Jul 31, 2018
The EIS Gets Streamlined, Accountable
Wouldn’t it be great if your doctor had to pay you a fine for making you wait past your scheduled appointment time? We’ve all thought about it. You’re held hostage to his or her authority while you wait, unable to move forward with your day, your job, your life…
Apply this aggravation to something much grander.
Imagine, if you will, you’ve financed the purchase of a large piece of equipment to undertake a highway project for which you won the bid at the beginning of one construction season. Now you wait on environmental reviews, authorizations, inter-agency double-speak and red tape, before you can break ground. Equipment payments are due. Workers need paychecks. The utility bills don’t stop because the OMB hasn’t issued guidance yet.
There’s finally good news on this front. The policy of One Federal Decision (OFD) requires a lead Federal agency to not only develop a permitting timetable for major infrastructure projects; it also requires that agency to follow the timetable. Let me quote a fact:
“Each major infrastructure project shall have a lead Federal agency, which shall be responsible for navigating the project through the Federal environmental review and authorization process, including the identification of a primary Federal point of contact at each Federal agency. All Federal cooperating and participating agencies shall identify points of contact for each project, cooperate with the lead Federal agency point of contact, and respond to all reasonable requests for information from the lead Federal agency in a timely manner.”
That is from the Federal Register Volume 82, Number 163, Executive Order 13807 of Aug. 15, 2017. That EO established “Discipline and Accountability in the Environmental Review and Permitting Process for Infrastructure Projects.” Its overarching goal, as stated in the document, is “to ensure that the Federal environmental review and permitting process for infrastructure projects is coordinated, predictable, and transparent.”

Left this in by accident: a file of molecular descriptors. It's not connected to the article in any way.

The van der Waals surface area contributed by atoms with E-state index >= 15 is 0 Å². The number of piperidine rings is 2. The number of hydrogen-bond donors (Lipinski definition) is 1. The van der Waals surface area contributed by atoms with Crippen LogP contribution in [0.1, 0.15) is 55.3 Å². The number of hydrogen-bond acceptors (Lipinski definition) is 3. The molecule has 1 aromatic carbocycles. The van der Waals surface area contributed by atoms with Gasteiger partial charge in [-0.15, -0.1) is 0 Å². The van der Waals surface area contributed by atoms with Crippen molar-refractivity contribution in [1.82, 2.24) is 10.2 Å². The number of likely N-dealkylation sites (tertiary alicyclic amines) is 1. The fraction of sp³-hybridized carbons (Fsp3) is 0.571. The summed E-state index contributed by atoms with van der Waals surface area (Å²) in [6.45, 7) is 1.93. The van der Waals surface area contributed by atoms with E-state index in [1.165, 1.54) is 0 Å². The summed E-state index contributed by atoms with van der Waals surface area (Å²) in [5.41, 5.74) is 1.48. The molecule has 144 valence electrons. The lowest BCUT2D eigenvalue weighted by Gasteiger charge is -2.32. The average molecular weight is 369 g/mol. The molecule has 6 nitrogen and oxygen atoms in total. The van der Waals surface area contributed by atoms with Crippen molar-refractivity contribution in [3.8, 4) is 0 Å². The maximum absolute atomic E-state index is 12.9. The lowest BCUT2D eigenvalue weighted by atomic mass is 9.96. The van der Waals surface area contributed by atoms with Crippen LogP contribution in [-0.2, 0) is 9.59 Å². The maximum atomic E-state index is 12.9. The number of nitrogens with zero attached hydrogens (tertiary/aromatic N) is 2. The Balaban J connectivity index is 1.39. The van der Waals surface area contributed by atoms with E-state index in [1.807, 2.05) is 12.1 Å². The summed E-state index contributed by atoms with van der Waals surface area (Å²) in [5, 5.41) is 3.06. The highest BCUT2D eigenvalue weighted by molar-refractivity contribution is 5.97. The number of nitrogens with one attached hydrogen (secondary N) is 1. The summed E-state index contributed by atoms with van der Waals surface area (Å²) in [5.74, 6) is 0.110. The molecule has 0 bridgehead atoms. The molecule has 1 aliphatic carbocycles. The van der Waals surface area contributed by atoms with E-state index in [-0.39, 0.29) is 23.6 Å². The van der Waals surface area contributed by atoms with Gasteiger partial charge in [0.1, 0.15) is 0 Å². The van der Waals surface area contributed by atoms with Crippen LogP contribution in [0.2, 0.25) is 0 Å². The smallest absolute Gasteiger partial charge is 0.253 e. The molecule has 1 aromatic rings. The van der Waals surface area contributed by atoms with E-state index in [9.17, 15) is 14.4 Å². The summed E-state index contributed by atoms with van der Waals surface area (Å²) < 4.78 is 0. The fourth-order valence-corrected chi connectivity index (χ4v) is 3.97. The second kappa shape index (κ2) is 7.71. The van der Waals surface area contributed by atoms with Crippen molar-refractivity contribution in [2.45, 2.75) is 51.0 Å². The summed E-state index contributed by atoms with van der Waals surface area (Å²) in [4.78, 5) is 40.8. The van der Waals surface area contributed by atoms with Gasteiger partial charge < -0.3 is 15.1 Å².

As a sea turtle conservationist, I’m inclined to investigate such things closely. Let’s face it; I carry my own multi-use, stainless steel straws to keep those unsustainable, single-use straws out of the ecosystem. When someone, whether he’s the President of the free world or not, suggests we skip steps in environmental review, I get nervous. Here’s the thing: if you read all nine pages of EO 13807, which is not hard to do, you’ll see, as I did, that no one will be allowed to skip steps in anything.
In fact, steps are being made transparent and streamlined. Section 2, letters f through h, state: “It is the policy of the Federal Government to conduct environmental reviews and authorization processes in a coordinated, consistent, predictable, and timely manner in order to give public and private investors the confidence necessary to make funding decisions for new infrastructure projects; speak with a coordinated voice when conducting environmental reviews and making authorization decisions; and make timely decisions with the goal of completing all Federal environmental reviews and authorization decisions for major infrastructure projects within 2 years.”
There it is. Environmental review processes for infrastructure projects aren’t supposed to be mired in red tape for a decade or so while a water system’s pipes disintegrate into the water supply or a city’s traffic backs up to the next county. The OFD policy has its own Memorandum of Understanding, in which the Office of Management and Budget and the Council on Environmental Quality worked with the Federal Permitting Improvement Steering Council to come up with a framework to implement EO 13807. They issued, March 20, the “One Federal Decision Framework for the Environmental Review and Authorization Process for Major Infrastructure Projects Under Executive Order 13807” (OFD Framework), which is free to download. It spells out, among many points, that a project will have a lead agency, which will be responsible for organizing the Federal environmental review. That agency will get everyone else to cooperate. That agency will set the permitting timetable. And that agency will prepare the environmental impact statement (EIS).
That sounds like accountability to me.
And it sounds like getting work done. Finally.